We offer both a web API and a Java Library that you can run on your own server. The library has excellent performance. Since our site offers additional information than just the ZIP code, you can read about our ZIP code service here:

And you read about the documentation for the Web API here:

The GeoNames methodology is fundamentally flawed for this type of query. If you are looking for the polygon that contains a given query point, you need a map with the polygons, and you need a spatial index to provide fast look-ups. GeoNames has neither. AskGeo has both.

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Geonames seems great, though, if I want to go from ZipCode -> Lat/Long. – Walker Nov 21 '12 at 18:12
The Census URL has changed. This seems right: – Brian Bulkowski Feb 20 '15 at 5:44

If you have a free db (available from that site? Just search for zip code database and you'll see it)

then you can run an internal SQL query testing for nearby lat/longs. That way you won't need to worry about licensing a web service.

You have three options then. SQL BETWEEN statement, the hypotenuse equation, or Haversine. Haversine being the best, luckily it's tutorial'd elsewhere

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Why vote down? Seriously, do you want me to do the math? I use that technique at work, it lets do this without using an online coder. This solved the problem for us, it works, and yet you voted me down because you're too lazy to test four inequalities without someone writing the code for you? Here: if x < lat + range AND x > lat - range, same for long. Answers your q – Stephen J May 15 '12 at 16:22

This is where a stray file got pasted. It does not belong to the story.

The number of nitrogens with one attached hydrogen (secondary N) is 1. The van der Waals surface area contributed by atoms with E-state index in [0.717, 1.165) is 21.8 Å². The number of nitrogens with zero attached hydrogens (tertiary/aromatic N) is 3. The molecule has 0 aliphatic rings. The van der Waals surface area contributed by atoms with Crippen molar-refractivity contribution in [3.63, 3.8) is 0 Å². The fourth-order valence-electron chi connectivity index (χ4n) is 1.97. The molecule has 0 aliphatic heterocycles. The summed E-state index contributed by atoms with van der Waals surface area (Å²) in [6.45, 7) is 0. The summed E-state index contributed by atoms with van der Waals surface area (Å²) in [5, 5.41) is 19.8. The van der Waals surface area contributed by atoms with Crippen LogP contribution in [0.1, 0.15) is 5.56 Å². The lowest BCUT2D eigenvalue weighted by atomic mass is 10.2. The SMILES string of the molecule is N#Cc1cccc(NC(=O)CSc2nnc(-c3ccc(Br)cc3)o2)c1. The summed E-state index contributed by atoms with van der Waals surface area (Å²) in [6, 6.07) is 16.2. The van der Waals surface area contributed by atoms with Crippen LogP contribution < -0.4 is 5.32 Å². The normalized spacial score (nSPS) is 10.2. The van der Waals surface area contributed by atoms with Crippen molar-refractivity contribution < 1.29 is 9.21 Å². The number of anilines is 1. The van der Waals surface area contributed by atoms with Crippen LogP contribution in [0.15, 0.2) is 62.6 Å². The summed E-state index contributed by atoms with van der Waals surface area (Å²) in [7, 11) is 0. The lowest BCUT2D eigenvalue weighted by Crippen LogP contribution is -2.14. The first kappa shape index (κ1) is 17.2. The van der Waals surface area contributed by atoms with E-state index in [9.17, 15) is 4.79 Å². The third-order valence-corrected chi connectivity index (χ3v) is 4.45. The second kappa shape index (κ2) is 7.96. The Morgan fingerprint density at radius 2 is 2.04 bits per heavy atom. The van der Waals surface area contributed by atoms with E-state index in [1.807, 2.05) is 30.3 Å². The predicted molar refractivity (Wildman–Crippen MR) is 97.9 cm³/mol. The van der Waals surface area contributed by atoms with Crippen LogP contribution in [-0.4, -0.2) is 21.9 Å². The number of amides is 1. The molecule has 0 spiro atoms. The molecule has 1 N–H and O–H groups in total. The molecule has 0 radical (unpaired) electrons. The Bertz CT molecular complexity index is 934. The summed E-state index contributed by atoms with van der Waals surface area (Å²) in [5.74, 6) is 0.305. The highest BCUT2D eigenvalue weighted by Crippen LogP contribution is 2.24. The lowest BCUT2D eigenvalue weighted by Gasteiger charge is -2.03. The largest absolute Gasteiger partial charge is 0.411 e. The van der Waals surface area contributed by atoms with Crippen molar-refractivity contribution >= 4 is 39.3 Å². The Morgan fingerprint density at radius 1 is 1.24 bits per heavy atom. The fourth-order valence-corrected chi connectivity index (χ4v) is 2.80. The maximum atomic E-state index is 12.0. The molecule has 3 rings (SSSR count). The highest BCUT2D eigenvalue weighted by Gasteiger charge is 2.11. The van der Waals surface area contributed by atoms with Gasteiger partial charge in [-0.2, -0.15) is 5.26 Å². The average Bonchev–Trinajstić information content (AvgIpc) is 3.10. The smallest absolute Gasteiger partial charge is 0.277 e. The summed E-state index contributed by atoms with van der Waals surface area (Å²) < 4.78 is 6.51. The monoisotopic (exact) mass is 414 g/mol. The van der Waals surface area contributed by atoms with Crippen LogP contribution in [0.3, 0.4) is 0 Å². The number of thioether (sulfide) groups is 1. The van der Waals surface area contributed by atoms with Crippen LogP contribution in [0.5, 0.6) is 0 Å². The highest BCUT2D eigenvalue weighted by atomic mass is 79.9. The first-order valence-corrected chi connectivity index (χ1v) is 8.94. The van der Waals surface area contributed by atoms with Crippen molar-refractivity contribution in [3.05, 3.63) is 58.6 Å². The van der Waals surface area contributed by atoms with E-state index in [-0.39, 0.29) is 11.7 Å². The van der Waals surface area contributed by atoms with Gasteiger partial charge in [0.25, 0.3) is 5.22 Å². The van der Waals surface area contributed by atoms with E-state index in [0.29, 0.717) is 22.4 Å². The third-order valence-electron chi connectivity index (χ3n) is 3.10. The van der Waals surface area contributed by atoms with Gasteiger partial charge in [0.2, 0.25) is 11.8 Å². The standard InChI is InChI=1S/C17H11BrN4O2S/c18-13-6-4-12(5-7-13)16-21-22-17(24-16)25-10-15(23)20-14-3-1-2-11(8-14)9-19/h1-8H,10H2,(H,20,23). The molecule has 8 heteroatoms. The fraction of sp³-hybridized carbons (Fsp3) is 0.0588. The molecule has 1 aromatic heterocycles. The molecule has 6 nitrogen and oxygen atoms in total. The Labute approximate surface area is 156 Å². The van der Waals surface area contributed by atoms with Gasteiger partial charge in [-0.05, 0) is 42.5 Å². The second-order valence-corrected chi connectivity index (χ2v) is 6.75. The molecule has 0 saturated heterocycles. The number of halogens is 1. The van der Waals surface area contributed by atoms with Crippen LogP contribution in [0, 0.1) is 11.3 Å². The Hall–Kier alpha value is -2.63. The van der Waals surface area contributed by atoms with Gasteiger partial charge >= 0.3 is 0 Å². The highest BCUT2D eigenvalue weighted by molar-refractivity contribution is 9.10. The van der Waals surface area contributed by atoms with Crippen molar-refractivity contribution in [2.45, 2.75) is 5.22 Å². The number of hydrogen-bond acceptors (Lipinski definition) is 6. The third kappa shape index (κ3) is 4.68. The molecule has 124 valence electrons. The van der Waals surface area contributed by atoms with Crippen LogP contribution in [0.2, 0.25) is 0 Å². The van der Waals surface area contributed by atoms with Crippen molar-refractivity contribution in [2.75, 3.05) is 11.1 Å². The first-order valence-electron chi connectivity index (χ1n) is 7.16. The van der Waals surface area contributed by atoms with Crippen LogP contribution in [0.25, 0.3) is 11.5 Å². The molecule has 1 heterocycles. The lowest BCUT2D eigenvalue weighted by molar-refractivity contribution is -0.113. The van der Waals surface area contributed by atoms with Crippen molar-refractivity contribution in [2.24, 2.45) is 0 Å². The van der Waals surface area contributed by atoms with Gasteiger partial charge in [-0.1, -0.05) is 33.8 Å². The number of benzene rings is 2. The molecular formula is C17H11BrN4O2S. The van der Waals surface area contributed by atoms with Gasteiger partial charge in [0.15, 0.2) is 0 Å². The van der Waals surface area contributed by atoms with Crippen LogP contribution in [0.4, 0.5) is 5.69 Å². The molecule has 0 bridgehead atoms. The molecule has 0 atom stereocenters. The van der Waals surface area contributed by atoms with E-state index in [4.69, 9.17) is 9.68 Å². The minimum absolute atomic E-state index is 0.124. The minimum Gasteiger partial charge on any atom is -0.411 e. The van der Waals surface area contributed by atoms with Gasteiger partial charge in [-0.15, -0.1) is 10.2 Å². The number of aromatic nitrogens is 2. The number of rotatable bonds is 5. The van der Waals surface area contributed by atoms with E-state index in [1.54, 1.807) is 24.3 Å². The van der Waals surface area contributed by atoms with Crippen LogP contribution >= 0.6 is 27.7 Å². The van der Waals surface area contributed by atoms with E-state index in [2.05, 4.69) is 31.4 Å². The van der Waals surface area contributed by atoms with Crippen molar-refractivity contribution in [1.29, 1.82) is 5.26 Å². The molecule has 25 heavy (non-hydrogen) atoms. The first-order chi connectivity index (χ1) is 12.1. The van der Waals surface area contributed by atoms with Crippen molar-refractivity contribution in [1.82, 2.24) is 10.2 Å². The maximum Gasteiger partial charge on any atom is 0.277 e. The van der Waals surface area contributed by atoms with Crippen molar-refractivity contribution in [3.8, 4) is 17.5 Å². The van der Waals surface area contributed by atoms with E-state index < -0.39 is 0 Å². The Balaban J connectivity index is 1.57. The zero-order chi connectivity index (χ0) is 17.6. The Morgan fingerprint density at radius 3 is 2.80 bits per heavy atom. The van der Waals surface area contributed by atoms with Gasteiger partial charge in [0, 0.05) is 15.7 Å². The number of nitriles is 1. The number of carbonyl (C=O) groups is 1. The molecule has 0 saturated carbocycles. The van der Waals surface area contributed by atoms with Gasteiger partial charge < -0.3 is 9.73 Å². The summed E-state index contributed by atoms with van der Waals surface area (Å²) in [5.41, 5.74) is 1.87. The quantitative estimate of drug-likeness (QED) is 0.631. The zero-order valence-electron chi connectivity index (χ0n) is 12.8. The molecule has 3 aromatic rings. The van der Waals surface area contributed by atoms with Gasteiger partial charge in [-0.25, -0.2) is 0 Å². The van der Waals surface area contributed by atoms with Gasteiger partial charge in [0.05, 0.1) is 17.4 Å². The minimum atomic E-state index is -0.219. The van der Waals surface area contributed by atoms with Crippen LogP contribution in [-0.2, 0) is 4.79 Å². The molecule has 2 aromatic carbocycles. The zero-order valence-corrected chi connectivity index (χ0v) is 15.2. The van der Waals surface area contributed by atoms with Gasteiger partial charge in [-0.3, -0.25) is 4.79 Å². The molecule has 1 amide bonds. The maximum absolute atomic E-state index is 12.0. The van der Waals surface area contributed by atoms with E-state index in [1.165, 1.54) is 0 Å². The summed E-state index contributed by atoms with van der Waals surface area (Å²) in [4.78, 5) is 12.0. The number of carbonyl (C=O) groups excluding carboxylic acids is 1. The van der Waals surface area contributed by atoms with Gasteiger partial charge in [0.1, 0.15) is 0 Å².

How does this handle that databases are usually the central lat-lon of zip code? You'd need a database of all the regions of all the zip codes ( in, say, GeoJSON ), and you'd need a database that understands GeoJSON point-in-region queries ( of which there are few ). Haversine and SQL BETWEEN would seem to give you a very approximate answer, unless I'm missing something. – Brian Bulkowski Feb 20 '15 at 5:41
I don't think you're missing anything. We literally did the math and narrowed down the zip code by using trig to determine which lats and longs were near. It costs processing power but it was good for us. – Stephen J Feb 20 '15 at 20:23
That seems to get you zip codes you are near, not the zip code you are in. For near, sure, fine approach. Once you got "close" zip codes, how do you suggest determining which zip code the user is in? ( which is Matrix' question ). – Brian Bulkowski Feb 22 '15 at 2:24
I added an upvote. , folks just like doing "down vote" out of random spite. – Jeryl Cook Dec 22 '15 at 20:36


Couple of other options I've seen recently:


Take a look at the Google Maps API - Reverse Geocoding (only useful if embedding results in a Google Maps interface).

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i have gone through it, but didn't find any zipcode related – Matrix Aug 25 '10 at 10:41
Google's reverse geocoding service can only be used in conjunction with an embedded Google Map. – James D May 8 '12 at 21:48